The last vote has been cast. The surveys are out. Electronic voting machines stand at the ready. In 48 hours, the voice of the Indian voter will thunder and we will know who has been chosen to rule in West Bengal, Kerala, Tamil Nadu and Assam.
Verdict 2011 has been about local personalities. Every contest this time has been a presidential contest among local heroes. Parties, manifestos and national leaders have faded into irrelevance. Instead, towering local personalities are the determinants of electoral victories. The 2011 polls have shown how desperately national parties need to nurture local leaders. They have shown that the era of the national parachutist from Delhi has come to an end.
In Kerala roars the Malabar lion, 87-year-old VS Achuthanandan. The CPI(M) politburo in Delhi tried to deny him a ticket. But public uproar forced the lofty leadership at the Left headquarters to eat humble pie and today Achuthanandan fights from Malampuzha. Rahul Gandhi made the mistake of calling him aged, a remark seen in Kerala as both disrespectful and ill-informed. In a state where the number of elderly is expected to constitute 15% by 2021, age is to be respected — not scoffed at. Achuthanandan may be an octogenarian warhorse, but he’s also seen as the regional fighter against a dictatorial Delhi, an anti-incumbent against his own deeply divided party, the politically-incorrect, spartan, son-of-the-soil who speaks his mind about Islamic terror and enjoys an approval rating unusual for a sitting CM. The Left’s fortunes in Kerala revolve around the personality of Achuthanandan and whether or not voters believe he deserves a second term.
In West Bengal, storms Ma Durga in a crumpled sari, 56-year-old Mamata Banerjee. She’s not a goddess isolated in some brahmanical temple. She is a footpath kali who has waged a single-minded battle against the Left Front for over two decades. Sheer persistence and tenacity have built the Mamata Banerjee cult in the state. The Bengal Congress gave up fighting the Left two decades ago. Banerjee herself suffered crushing defeats. But now she is the Lech Walesa of India, the anti-communist hero who is set to defeat, through democratic politics, one of the oldest communist regimes in the world. No one knows much about the Trinamool, its programme, who exactly are its second-rung leaders or what kind of governance it will deliver. It’s Banerjee who has fought a presidential contest in Bengal. Her possible victory is a good moment for the Congress to reflect on why it let a natural born politician like her leave the party. Why did the high command not nurture her as a state president and why is it that any talented local leader is sooner or later forced to leave the Grand Old Party?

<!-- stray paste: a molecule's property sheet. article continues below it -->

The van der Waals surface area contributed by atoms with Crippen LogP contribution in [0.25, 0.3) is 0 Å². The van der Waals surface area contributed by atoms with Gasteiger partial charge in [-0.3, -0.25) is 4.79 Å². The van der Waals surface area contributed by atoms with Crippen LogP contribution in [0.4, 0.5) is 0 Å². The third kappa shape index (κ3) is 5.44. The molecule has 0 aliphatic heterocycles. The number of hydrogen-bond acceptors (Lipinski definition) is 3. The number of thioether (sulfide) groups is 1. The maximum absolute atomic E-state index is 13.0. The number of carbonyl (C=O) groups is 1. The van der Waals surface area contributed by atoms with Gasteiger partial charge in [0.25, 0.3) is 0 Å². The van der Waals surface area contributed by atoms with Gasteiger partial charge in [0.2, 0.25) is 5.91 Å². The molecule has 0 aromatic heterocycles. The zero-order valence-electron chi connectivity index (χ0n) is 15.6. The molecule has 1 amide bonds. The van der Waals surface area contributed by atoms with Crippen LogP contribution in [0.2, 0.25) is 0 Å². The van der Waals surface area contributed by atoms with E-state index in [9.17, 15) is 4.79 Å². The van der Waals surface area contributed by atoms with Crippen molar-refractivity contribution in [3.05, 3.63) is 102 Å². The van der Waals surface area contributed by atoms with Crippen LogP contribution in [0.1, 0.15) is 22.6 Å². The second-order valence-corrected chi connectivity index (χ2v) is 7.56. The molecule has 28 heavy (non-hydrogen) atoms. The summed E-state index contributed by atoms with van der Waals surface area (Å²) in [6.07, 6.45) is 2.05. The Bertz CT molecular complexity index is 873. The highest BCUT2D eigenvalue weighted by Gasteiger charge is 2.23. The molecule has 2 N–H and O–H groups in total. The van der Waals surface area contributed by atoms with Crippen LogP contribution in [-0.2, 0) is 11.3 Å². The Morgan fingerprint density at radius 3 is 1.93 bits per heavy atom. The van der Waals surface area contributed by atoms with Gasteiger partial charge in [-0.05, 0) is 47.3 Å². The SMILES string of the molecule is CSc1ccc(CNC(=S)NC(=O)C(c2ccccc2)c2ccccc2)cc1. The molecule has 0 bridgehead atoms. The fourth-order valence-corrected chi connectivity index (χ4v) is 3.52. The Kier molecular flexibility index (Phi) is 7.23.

In Tamil Nadu, it’s a face off between the Dravida patriarch, 86-year-old Karunanidhi and the state’s very own Cleopatra, 63-year-old Jayalalithaa. When politics is personality-based, the role of family becomes crucial. The once-revolutionary DMK patriarch’s family is seen to be drowning in corruption. Goonda raj and family raj have destroyed Kalaignar’s Dravida idealism. Those who rule through presidential politics also die by presidential politics. When a beloved leader loves his own sons and daughters more than he loves the sons and daughters of Tamil Nadu, a personality cult sours rapidly. The 2011 verdict in the state revolves around the personality of Karunanidhi and whether voters want to punish him or give him another chance.
In Assam, the election once again centres around the personality of the Ahomiya-for-all-seasons, Tarun Gogoi — the only Assamese leader most Indians have heard about. The CNN-IBN post-poll survey suggests that Gogoi is set to return to power for a record third term. His success lies in his peace deal with Ulfa, the development-oriented government he is seen to have delivered in spite of serious corruption charges and the fact that there is no other leader to pose a challenge to the Gogoi persona.
State elections magnify personality-based politics and now general elections are no different. Even a party like the BJP, which apparently doesn’t believe in personality-based politics, was forced to make AB Vajpayee into a larger-than-life figure. The Congress won the 2009 election in urban India because of the promise and goodwill embodied by a Manmohan Singh.
In state elections, there is another critical dimension: the regional leader — be it a Nitish Kumar or a Narendra Modi or a Mamata Banerjee — must be deeply rooted in the political culture of that state. National leaders can parachute in and out in their helicopters, address stage-managed rallies and declare their fondness for the local cuisine. But at a time when regional identities are becoming sharper, elections will be won by state-level popular personalities who fight presidential campaigns. This might partly explain why the Congress is still struggling to revive itself in Uttar Pradesh or why, post-YSR, it is on the backfoot in Andhra Pradesh.
However seductive a party manifesto, however clever the backroom deals, it is the dominant local personalities — not national faces — who win assembly elections. A good example of political re-invention in this context is Naveen Patnaik. From being a Manhattan party animal, he is now a son-of-the-soil Oriya leader. If Patnaik can do it, why can’t India’s Generation Next politicians? They may not quite be ‘Amul Babies’ yet they appear disconnected from the perseverance required to become true blue local heroes.
Sagarika Ghose is deputy editor, CNN-IBN
The views expressed by the author are personal